Another popular item at the dairy is cheese, which is Diane Williamson’s (Ashley’s mom) area of expertise. Both raw and pasteurized varieties are made on a regular basis. The raw milk cheese is aged for 60 days and the pasteurized for 14. Swan’s has two aging rooms just for cheese. All kinds of flavors can be found at Swan’s, like colby, cheddar, mozzarella and jalapeño. (This is the same cheese that has won numerous blue ribbons at state fairs, including Best in Show.) While I was learning about the cheese-making process, Diane asked if I had ever tried a cheese curd. Um, no? What is that? She reached into the cooler and pulled out a bag for me to take home and sample. The term “curd” doesn’t sound appetizing, but man, these things were delicious! I’ve been advised by several friends that I must try the jalapeño next time. I certainly plan to! It’s really a perfect snack, and they pair delightfully with Ritz crackers.

If you want to share the gem that is Swan Bros. Dairy with out-of-towners, you can send a gift pack. These include items like cheese, smoked sausage, jam and other Oklahoma products. There is a gift basket for every budget, as they start at just $21.00. They can be picked up at the dairy or shipped, but shipping only takes place in the cooler winter months. Hint, hint: your Christmas shopping is finished! You’re welcome. To place an order, please call 918-341-2298 or stop by the dairy. A complete list of gift baskets and pricing can be found on the Swan Bros. Dairy Facebook page.

The dairy first opened in 1923, by Ruby and Harley Swan, Sr., with one cow. Gradually the size of the herd increased, and they made a good living delivering the milk around Claremore. In 1951, the Swans started selling the milk at the dairy and sold the milk route. Harley, Jr. and his brother, Larry, bought the dairy from their dad in 1962, with Harley purchasing the entire operation in 1972. Remember the cheese lady, Diane? She is the daughter of Harley, Jr., and is the third generation to work in the dairy. Newlywed Ashley is the fourth, along with her brother, Jason, who also works in the family business.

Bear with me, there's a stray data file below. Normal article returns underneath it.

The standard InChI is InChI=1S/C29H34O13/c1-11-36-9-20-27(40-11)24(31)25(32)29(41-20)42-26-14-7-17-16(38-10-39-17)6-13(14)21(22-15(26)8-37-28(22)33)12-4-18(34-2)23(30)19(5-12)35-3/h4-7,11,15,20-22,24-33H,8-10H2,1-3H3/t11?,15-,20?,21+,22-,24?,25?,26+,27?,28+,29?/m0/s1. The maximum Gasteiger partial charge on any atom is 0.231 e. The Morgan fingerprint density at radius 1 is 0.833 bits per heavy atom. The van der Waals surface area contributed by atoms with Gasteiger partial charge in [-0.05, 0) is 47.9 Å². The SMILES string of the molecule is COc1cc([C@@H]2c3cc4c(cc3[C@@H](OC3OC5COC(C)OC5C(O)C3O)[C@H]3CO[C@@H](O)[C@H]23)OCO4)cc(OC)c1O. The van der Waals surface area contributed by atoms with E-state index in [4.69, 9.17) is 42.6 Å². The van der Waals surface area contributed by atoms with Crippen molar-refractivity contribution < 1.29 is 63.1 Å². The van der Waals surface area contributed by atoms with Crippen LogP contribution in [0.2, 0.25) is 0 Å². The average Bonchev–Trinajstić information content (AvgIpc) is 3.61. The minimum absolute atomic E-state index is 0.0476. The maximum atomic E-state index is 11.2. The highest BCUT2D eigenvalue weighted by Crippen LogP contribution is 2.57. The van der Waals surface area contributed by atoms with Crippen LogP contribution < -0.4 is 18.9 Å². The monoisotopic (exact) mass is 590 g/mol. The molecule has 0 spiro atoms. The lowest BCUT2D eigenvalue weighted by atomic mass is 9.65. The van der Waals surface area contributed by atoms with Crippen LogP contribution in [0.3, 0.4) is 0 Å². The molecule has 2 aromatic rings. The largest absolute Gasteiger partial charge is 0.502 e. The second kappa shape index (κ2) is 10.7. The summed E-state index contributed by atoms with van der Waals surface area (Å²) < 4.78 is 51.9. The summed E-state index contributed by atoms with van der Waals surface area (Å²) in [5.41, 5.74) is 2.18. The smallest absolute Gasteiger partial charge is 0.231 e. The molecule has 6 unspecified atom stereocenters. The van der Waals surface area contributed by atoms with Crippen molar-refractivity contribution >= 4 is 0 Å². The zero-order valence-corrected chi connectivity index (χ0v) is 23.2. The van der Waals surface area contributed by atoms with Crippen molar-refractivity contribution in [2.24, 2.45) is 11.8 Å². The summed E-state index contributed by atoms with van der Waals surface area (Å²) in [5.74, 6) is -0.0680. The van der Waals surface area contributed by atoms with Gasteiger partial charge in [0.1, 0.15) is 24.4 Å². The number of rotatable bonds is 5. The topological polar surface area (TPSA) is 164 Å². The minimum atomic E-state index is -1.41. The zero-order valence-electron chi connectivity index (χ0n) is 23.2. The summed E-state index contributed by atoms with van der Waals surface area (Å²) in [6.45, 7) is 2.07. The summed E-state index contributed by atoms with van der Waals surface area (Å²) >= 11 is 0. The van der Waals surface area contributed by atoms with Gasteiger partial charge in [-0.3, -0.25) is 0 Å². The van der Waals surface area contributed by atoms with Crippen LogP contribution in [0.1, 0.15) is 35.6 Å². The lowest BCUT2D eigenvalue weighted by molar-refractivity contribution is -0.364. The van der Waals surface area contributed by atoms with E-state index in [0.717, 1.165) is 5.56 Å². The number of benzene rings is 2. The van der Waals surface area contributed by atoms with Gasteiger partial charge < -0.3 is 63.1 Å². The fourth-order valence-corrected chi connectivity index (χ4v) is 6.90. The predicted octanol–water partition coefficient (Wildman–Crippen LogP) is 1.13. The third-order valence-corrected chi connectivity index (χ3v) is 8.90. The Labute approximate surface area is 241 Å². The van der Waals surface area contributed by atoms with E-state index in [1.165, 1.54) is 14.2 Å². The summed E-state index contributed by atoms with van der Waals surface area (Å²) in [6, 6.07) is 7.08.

Now get this: Harley, Jr., and his wife, Dorthy, still work at the dairy. Harley is 83 years old and still milks the cows on a regular basis. The success of the dairy rests in the legacy of this hardworking couple. Born in the white house just north of the milking parlor, Harley has been here all his life, and the Swans have seen a lot of change in Claremore over the years.

“I have been doing this all my life and I cannot see myself not doing this. I will keep doing this until I can’t do it anymore,” avowed Harley Jr. “My dad started this farm with one cow in 1923. From there, it grew. My brother Larry and I purchased it in 1962 and then I bought the entire operation. Larry still helps out.” Larry, 72, enjoys the connection to the herd.

There are only two licensed and inspected dairies in the entire state where customers can buy raw milk, and the other is hours away. People travel from all over to buy fresh milk at Swan’s. Luckily, we are blessed here in Claremore that we don’t have to drive for hours. And we don’t even have to walk through the woods to get there.

Swan Bros. Dairy is open Monday – Saturday from 8a – 6p. Closed Sunday. If you want to stop by and watch the cows get milked (possibly by Harley, Jr.!), show up around 1:30 in the afternoon. The dairy is located at 938 E. 5th Street in Claremore.

Keep it local, Claremore.


-MCM Staffer Ashley aka “No Longer a Cheese Curd Virgin”


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  1. We’ve been buying Swan’s 2% milk for several years now ever since we found out our youngest grandson could drink it when store milk hurt his tummy. Now I love it, too.

  2. My family grew up on this milk. I remember my mom bring us when we were little. We knew all the owners by name back then. 5 kids raised on Swan’s milk. Wish I could get it now in Florida. Can’t wait to move back and get again and the cheese. Best ever!